VMWARE dan SDN , sangat dekat...


falling puzzle pieces integrationVMware Inc. has closed the loop on the software-defined data center, according to the head of its software-defined data center unit.  Appearing on SiliconANGLE’s theCUBE at the virtualization giant’s recently concluded customer conference in San Francisco, vice president John Gilmartin made the case that the introduction of the NSX network and vSAN storage virtualization solutions over the last year has positioned his firm to extend programmability across the full breadth of the enterprise stack.
“You take all of that, you fully virtualize your infrastructure, and then you bring management and automation on top of that,” he told theCube hosts John Furrier and Dave Vellante. “Now you have the ability to build these self-service clouds within the enterprise.” When the whole is only as good as the sum of its parts, each component to fit perfectly into the puzzle.

The pipework


NSX, the first stepping stone along VMware’s journey to expand beyond servers into the rest of the data center, leverages technology that the company obtained as part of the $1.2 billionacquisition of Nicira Inc. in 2012 to decouple transport capacity from the underlying infrastructure. That approach mirrors what the firm  has done in the compute layer with its now ubiquitous virtualization platform and delivers the same results, Gilmartin highlighted: reducing the amount of manual labor involved in provisioning resources while improving hardware utilization.
Increasingly, he added, NSX is also emerging as a means for organizations to achieve a heightened level of security that was not practical to implement in the past due to a combination of cost and complexity. The platform automatically enforces firewall policies for virtual machines so to create an environment where the internal components are just as hardened as the outer shell of defenses. That model holds a number of major advantages over the traditional way of protecting infrastructure against attacks.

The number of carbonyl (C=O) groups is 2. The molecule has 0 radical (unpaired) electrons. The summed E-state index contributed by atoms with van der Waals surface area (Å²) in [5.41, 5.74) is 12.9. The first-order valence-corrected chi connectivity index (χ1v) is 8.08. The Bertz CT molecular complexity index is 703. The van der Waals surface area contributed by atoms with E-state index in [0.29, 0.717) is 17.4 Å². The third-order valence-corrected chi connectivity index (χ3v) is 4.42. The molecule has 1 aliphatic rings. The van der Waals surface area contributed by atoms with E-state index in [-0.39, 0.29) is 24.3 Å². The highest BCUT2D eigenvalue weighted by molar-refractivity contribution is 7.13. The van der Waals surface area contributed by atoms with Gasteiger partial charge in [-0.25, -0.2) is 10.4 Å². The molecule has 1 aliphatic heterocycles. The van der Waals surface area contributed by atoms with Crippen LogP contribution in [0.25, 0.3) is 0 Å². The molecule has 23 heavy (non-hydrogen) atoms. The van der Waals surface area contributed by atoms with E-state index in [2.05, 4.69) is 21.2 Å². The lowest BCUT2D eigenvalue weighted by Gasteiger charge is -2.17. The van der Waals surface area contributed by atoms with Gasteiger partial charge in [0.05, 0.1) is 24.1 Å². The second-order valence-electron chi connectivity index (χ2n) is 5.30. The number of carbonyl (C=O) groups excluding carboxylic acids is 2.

“The traditional model of security is you put this big moat around the data center and you hope no one gets over that. The problem is if someone did, it’s all exposed on the inside,” Gilmartin explained. “The beauty of network virtualization is you start to bring those security controls inside the data center to the VM with enough automation that it’s operationally feasible to manage.”

The storage


The piece that completes VMware’s software-defined data center puzzle is vSAN, which launched in March with the goal of extending the programmability of NSX beyond the network to the equally crucial storage layer. The software checks many of the same boxes, doing away with much of the administrative overhead historically associated with managing the underlying infrastructure while driving down overall costs.
“Virtual SAN provides a different operating model for deploying storage to virtual machines that’s application-centric and VM-centric,” Gilmartin said. “So you can reduce the amount of time that the administrator spends on managing infrastructure and get them focusing on managing the application.”
The platform is at the heart of VMware’s recently introduced EVO:RAIL, an appliance that combines homegrown software with commodity equipment from manufacturing partners in a pre-configured package. The offering represents the company’s first entry  hyperconvergence category, which Gilmartin defined as a class of tightly-integrated that can be deployed rapidly and scaled just as fast with minimal tinkering on behalf of the customer.  “It’s the coming together of  prescriptive hardware definitions with software that’s pre-installed and heavily integrated, so it’s very easy to get to time-to-value,” he concluded.
photo credit: illuminaut via photopin cc

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